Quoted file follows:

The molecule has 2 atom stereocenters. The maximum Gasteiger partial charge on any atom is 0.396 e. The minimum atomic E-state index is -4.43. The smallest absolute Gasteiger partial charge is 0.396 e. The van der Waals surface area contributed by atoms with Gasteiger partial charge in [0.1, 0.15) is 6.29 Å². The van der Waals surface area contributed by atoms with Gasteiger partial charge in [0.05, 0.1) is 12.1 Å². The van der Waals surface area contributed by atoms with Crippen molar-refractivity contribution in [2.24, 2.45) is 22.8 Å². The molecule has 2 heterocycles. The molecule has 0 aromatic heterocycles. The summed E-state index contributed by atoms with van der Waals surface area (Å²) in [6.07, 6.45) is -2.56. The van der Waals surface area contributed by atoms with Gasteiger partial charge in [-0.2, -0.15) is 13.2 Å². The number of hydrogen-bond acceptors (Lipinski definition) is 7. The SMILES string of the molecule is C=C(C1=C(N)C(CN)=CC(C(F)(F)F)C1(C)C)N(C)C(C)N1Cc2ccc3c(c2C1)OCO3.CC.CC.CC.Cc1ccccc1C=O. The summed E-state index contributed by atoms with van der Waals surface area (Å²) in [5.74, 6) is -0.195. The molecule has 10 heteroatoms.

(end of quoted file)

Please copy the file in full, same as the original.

The molecule has 2 atom stereocenters. The maximum Gasteiger partial charge on any atom is 0.396 e. The minimum atomic E-state index is -4.43. The smallest absolute Gasteiger partial charge is 0.396 e. The van der Waals surface area contributed by atoms with Gasteiger partial charge in [0.1, 0.15) is 6.29 Å². The van der Waals surface area contributed by atoms with Gasteiger partial charge in [0.05, 0.1) is 12.1 Å². The van der Waals surface area contributed by atoms with Crippen molar-refractivity contribution in [2.24, 2.45) is 22.8 Å². The molecule has 2 heterocycles. The molecule has 0 aromatic heterocycles. The summed E-state index contributed by atoms with van der Waals surface area (Å²) in [6.07, 6.45) is -2.56. The van der Waals surface area contributed by atoms with Gasteiger partial charge in [-0.2, -0.15) is 13.2 Å². The number of hydrogen-bond acceptors (Lipinski definition) is 7. The SMILES string of the molecule is C=C(C1=C(N)C(CN)=CC(C(F)(F)F)C1(C)C)N(C)C(C)N1Cc2ccc3c(c2C1)OCO3.CC.CC.CC.Cc1ccccc1C=O. The summed E-state index contributed by atoms with van der Waals surface area (Å²) in [5.74, 6) is -0.195. The molecule has 10 heteroatoms.